Several weeks ago during my trip to Britain, I was given a tour of the Royal Hospital Chelsea. A very unique home to over 300 Army veterans called Chelsea Pensioners.
Several of these men have served their country in World War II, Korea, Falkland Islands and Northern Ireland. Established by King Charles II in 1681, this home provides the veterans with a sense of comradeship, great facilities and health care for those who would otherwise be alone.
Many of the Pensioners are still very active within the community and the regiments in which they served.
This visit caused me to wonder about our very own retirement home for Soldiers. For more than 30 years, I have had the 50 cents taken out of my end-of-month pay, but had no understanding as to where that money went.
Later, I discovered that all fines and forfeitures from United States Code of Military Justice actions support the home as well.
I found that the United States Soldiers’ Homes were authorized by Congress in 1851, preceded by the U.S. Naval Home that opened in 1834. As you can see, this organization has a very long and rich history with our Army and taking care of Soldiers.
In 1990, Congress created the Armed Forces Retirement Home, an independent federal agency that combined the Naval Home and the Soldiers’ and Airmen’s Home in Washington, D.C., into one agency. The two homes are funded by a trust fund and are open to retirees and veterans of all the services, who meet the eligibility criteria established by Congress.
I reached out to Ron Kartz, the chief of resident services at the Armed Forces Retirement Home – Washington, for a tour of the facilities.
The Washington campus sits on over 270 acres and is also home to the President’s summer cottage that served four commanders in chief.
In that very cottage, President Abraham Lincoln worked on the final draft of the Emancipation Proclamation in 1862.
You cannot help but be impressed as you enter through the gates and see the sprawling and well-kept grounds.
You cannot help to be impressed by the remarkable architecture, the 9-hole golf course, the small fishing lake and the softball field. That’s correct — a softball field for their monthly games, which goes to show that Soldiers are competitive by nature, regardless of age.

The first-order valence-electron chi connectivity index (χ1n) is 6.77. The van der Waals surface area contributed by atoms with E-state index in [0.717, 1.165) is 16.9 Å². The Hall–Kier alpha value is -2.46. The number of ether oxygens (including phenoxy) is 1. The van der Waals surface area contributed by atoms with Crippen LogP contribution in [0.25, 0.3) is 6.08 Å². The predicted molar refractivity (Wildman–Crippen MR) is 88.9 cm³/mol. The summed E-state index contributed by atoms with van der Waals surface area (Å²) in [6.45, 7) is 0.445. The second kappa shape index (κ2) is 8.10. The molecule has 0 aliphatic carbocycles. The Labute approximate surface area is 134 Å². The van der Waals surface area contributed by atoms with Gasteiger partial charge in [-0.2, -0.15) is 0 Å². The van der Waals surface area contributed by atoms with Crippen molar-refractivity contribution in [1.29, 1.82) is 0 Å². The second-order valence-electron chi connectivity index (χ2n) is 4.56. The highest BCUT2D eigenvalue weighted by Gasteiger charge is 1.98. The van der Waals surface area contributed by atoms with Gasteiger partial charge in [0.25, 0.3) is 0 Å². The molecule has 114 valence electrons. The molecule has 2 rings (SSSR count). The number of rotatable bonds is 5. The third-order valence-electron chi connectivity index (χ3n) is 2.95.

Inside the facilities, our great veterans also receive first-class care led by a group of professionals and volunteers. Everything from gyms, swimming pools, bowling alleys, wood shops, computer labs and tours around D.C. help keep the more than 400 veterans active and engaged, while honoring their service to our country.
I also found a common trait amongst us Soldiers is concern over meals and mail – this holds true regardless if you are a veteran of Operation Enduring Freedom, Operation Iraqi Freedom or World War II.
So hopefully, this post has made you think about our veterans — not only in D.C., but around the country. You don’t have to be the TRADOC command sergeant major to check on our Soldiers.
I think you’ll be enriched by stopping by and speaking with one or two of our veterans, and you may even learn something about our Army.
For me, I had a great experience talking to Private 1st Class Rich Baker, a World War II D-Day veteran of the 4th Infantry Division. Of course, the visit also provided me the opportunity to hear an oral history of our Army from someone who experienced D-Day. And, those opportunities are dwindling the further we move away from that date in history.
He shared stories of the experiences and bravery of his fellow Soldiers, and I was taken back by how much pride he still had for his Army and the 4th Infantry Division — over 70 years after he was drafted.
He made sure he showed me his division ring as well. I cannot think of a better example of a Soldier for Life!
I am already looking forward to going back to the campus to catch a ball game and speak more to the veterans.
For more information on the Armed Forces Retirement Homes, go to www.afrh.gov or check out their Facebook page at www.facebook.com/AFRH.gov.
— CSM D
Photo credit: Retired Army Command Sgt. Maj. Sterling R. Cale, a 90-year-old Pearl Harbor survivor, takes a moment in the shrine room of the USS Arizona Memorial at Joint Base Pearl Harbor-Hickam, Hawaii, May 27, 2012, during a ceremony to honor the 1,177 service members who lost their lives during the attack on the USS Arizona on Dec. 7, 1941. (Air Force photo by Tech. Sgt. Michael Holzworth)